Thrive with plant-based food
Thrive’s vision when it opened in July 2020 was to give everyone in Cambridge the opportunity, through 100% plant-based ingredients, to experience delicious food and drink that is considerate of our planet and the other animals we share it with. In this video, James, part of the Thrive team, explains some of the ways in which this independent cafe demonstrates being conscious of their environmental impact as a business.
When it comes to the environmental impacts of our food choices, plant-based trumps its animal-based counterparts because of the vast difference in resources (energy, fresh water, land etc.) required to produce the same amount of calories. For example, according to a Harvard Law School study, to produce one calorie of eggs or dairy, 6 plant calories are required. The numbers are even higher for meat, with beef coming out on top (37 plant calories required for one calorie of beef).
Within the umbrella of plant-based food, some are environmentally superior to others. For example, when it comes to plant-based milk, oat milk is less environmentally-damaging than almond milk. However, as this article points out, as long as you’re choosing a plant-based milk over dairy milk, you’re already addressing the majority of environmental concerns surrounding milk production. But enough of the stats, how do we implement these changes of habit into our daily lives?
A great way to start is by “veganising” your favourite meals — creating your favourites with plant-based ingredients instead of those you’ve become accustomed to. Love spaghetti Bologanse? Use soya mince. Is cereal your go-to breakfast? Use a plant-based milk. With some creativity, you can use seitan, tempeh or tofu to replicate the taste and texture of foods you’re used to — or create something new altogether!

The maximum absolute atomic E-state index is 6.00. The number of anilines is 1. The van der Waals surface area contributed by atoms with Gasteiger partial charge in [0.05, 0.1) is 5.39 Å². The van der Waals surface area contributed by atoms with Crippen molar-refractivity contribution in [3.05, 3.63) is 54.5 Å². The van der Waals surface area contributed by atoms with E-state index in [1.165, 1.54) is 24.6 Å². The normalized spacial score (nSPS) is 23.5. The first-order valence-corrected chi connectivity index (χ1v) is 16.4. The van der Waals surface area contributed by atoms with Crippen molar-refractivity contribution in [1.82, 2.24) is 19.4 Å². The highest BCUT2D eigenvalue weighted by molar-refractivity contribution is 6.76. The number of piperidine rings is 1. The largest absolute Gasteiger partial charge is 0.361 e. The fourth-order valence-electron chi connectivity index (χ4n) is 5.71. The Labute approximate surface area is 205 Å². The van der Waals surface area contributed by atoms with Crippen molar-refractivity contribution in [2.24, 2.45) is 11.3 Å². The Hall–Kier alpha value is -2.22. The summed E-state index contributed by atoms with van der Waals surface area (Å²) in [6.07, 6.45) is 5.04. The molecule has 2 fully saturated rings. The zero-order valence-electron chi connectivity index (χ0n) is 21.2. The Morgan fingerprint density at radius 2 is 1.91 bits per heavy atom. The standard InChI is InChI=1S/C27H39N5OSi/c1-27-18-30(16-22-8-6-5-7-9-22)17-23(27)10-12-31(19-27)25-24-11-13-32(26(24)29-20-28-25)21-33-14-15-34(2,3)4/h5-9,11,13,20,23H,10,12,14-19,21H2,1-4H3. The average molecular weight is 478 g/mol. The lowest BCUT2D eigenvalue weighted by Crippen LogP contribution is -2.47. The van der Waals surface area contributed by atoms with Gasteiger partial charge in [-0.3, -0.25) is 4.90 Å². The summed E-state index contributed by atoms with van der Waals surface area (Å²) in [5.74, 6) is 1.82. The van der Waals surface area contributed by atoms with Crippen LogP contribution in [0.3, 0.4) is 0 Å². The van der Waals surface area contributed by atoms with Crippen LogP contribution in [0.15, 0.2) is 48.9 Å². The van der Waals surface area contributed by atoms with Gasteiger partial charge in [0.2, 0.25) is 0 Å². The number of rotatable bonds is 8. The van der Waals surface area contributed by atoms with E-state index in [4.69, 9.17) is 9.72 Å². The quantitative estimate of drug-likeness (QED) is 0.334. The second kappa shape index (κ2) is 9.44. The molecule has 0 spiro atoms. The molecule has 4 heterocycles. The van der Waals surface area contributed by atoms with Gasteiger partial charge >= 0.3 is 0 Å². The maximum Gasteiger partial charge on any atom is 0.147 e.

To support your plant-based shift, there are countless free online resources inundated with recipes like Veganuary. Such a change in habits can seem daunting at first, but after a short while it will become second nature and you may very well find the process enjoyable — leaving you with only one regret; that you hadn’t started sooner. And of course, for when you need a night off from cooking, you have the option of dining at your local plant-based cafe and bistro.
Do you have questions about how to choose sustainability? Come along to the live Q&A with Emma Garnett, Siobhan Anderson, Hugo Richardson and Heather Koldewey. This Q&A session is going to be chaired by Seth Daood at 8pm on Tuesday 30 March.
What happens when we use all our natural resources? Listen the story of Gobble, a very hungry goblin that had to learn the hard way how to care for his planet.
These days it is easy to be taken in by flashy headlines and social media posts claiming to have the answers to the questions about how to conserve and protect biodiversity. But how can you separate fact from fiction?